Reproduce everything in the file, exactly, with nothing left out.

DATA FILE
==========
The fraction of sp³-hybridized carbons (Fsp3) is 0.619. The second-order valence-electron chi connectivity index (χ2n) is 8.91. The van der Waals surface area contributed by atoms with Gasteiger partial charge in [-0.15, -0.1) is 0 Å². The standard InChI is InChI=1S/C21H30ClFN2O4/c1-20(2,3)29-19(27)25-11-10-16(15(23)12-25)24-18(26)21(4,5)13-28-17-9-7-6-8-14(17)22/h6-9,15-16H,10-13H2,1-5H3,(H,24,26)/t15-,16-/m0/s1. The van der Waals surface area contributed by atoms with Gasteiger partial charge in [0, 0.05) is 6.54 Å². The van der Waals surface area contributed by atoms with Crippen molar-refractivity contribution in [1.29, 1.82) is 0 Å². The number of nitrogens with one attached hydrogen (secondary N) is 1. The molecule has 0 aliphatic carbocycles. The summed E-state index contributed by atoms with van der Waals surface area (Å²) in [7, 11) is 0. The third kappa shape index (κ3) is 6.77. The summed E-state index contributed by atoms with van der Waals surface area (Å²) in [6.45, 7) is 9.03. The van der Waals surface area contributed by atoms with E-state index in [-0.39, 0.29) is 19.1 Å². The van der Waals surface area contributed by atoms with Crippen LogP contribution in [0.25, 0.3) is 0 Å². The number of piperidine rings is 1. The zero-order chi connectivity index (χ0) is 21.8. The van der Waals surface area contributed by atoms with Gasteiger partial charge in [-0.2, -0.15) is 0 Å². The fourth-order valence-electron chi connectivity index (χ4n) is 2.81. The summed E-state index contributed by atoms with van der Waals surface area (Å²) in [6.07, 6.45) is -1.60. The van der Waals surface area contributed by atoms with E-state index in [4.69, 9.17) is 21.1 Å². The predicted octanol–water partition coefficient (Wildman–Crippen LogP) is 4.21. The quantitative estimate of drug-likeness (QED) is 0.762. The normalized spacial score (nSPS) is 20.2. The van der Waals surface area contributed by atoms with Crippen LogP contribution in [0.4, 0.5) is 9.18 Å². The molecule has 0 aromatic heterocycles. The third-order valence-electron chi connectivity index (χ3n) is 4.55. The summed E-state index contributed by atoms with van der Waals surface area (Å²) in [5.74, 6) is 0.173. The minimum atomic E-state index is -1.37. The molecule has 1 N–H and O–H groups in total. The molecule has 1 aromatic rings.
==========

The fraction of sp³-hybridized carbons (Fsp3) is 0.619. The second-order valence-electron chi connectivity index (χ2n) is 8.91. The van der Waals surface area contributed by atoms with Gasteiger partial charge in [-0.15, -0.1) is 0 Å². The standard InChI is InChI=1S/C21H30ClFN2O4/c1-20(2,3)29-19(27)25-11-10-16(15(23)12-25)24-18(26)21(4,5)13-28-17-9-7-6-8-14(17)22/h6-9,15-16H,10-13H2,1-5H3,(H,24,26)/t15-,16-/m0/s1. The van der Waals surface area contributed by atoms with Gasteiger partial charge in [0, 0.05) is 6.54 Å². The van der Waals surface area contributed by atoms with Crippen molar-refractivity contribution in [1.29, 1.82) is 0 Å². The number of nitrogens with one attached hydrogen (secondary N) is 1. The molecule has 0 aliphatic carbocycles. The summed E-state index contributed by atoms with van der Waals surface area (Å²) in [7, 11) is 0. The third kappa shape index (κ3) is 6.77. The summed E-state index contributed by atoms with van der Waals surface area (Å²) in [6.45, 7) is 9.03. The van der Waals surface area contributed by atoms with E-state index in [-0.39, 0.29) is 19.1 Å². The van der Waals surface area contributed by atoms with Crippen LogP contribution in [0.25, 0.3) is 0 Å². The number of piperidine rings is 1. The zero-order chi connectivity index (χ0) is 21.8. The van der Waals surface area contributed by atoms with Gasteiger partial charge in [-0.2, -0.15) is 0 Å². The fourth-order valence-electron chi connectivity index (χ4n) is 2.81. The summed E-state index contributed by atoms with van der Waals surface area (Å²) in [6.07, 6.45) is -1.60. The van der Waals surface area contributed by atoms with E-state index in [4.69, 9.17) is 21.1 Å². The predicted octanol–water partition coefficient (Wildman–Crippen LogP) is 4.21. The quantitative estimate of drug-likeness (QED) is 0.762. The normalized spacial score (nSPS) is 20.2. The van der Waals surface area contributed by atoms with Crippen LogP contribution in [0.4, 0.5) is 9.18 Å². The molecule has 0 aromatic heterocycles. The third-order valence-electron chi connectivity index (χ3n) is 4.55. The summed E-state index contributed by atoms with van der Waals surface area (Å²) in [5.74, 6) is 0.173. The minimum atomic E-state index is -1.37. The molecule has 1 N–H and O–H groups in total. The molecule has 1 aromatic rings.